Thailand: Referendum approval on new Constitution strengthens the military
Around 60% of Thai voters have approved the military’s draft Constitution and the Senate appointing the PM after a peaceful referendum with an unusually low turnout (58%) showing low enthusiasm within the population.
It paves the way to general elections that are scheduled for the end of 2017 at the earliest and will be the first polls since the military coup in May 2014.
Impact on country risk
This is a great victory for the military junta which came to power in spring 2014 to ensure a smooth royal succession when the old king dies. The controversial Constitution legally grants a key role for the military in the political system through a powerful military-selected Senate and will cut future government powers whatever the magnitude of electoral victories.
Though the population is opposed to a military rule (but supports its ability to fight against corruption in the political class), the large success at the referendum indicates its fatigue with an unstable and uncertain political system and polarised forces which favour a state of endless and recurrent instability periods and consequently affect the economy and policy-making.
The popular Pheu Thai Party (PTP) led by the Shinawatra family is the obvious major loser from this Constitution, but the same might be said for the royalist and urban Democratic Party as well, as any future elected civilian coalition government will be weak. More fundamentally, democracy is much weakened after decades of democratic rule interrupted by sporadic military coups.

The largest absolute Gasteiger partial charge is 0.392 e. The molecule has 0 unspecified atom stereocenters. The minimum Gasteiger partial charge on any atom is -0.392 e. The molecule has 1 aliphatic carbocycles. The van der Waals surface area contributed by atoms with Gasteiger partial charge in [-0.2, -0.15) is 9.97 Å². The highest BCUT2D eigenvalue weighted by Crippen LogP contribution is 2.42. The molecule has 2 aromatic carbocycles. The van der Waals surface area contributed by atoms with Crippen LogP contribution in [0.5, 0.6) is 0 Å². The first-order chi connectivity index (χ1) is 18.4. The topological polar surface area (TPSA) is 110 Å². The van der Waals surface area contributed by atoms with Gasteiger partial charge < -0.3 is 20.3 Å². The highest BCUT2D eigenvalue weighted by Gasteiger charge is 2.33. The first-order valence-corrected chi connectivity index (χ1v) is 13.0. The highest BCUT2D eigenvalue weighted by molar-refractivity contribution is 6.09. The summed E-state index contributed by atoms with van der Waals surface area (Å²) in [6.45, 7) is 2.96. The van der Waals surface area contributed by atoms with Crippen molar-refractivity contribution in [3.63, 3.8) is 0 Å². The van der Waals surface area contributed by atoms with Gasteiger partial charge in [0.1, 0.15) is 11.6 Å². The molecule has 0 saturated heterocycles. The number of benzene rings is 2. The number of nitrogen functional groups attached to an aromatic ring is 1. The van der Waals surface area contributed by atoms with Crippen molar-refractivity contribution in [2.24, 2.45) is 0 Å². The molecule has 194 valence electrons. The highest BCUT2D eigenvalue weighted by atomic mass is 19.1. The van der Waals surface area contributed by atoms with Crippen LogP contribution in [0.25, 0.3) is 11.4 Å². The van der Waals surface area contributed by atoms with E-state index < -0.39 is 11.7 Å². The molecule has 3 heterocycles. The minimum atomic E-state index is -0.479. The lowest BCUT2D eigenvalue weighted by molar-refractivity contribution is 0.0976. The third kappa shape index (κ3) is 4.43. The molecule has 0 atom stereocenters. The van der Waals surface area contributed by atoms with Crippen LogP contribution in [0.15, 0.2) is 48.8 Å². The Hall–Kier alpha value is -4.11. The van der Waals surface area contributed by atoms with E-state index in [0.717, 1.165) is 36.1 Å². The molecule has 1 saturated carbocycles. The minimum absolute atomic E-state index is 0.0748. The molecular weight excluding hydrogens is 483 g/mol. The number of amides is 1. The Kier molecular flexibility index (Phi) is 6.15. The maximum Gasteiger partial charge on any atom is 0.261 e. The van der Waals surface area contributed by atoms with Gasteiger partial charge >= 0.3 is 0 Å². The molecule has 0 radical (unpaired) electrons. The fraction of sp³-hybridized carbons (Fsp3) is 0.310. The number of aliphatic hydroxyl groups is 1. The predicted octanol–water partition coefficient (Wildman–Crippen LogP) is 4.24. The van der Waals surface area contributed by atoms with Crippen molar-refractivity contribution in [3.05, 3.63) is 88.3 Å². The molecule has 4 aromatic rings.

In the short term and until elections are held, political and domestic stability should be ensured given the popular support for the new Constitution and the expectedly maintained military grip on civil society. Current PM and junta leader Prayuth Chanocha, the first winner of the referendum, appears to be the favourite future PM.
The economy is likely to gain from enhanced stability, especially investor confidence after three years of disappointing performances, unless recent bomb attacks from Muslim separatists in tourist destinations in the South affect tourism and the economy.
Medium- to long-term stability is questionable with governments constrained by the military and having limited powers which might frustrate voters, especially among PTP supporters.
Country risk analyst Raphaël Cecchi , Credendo Group
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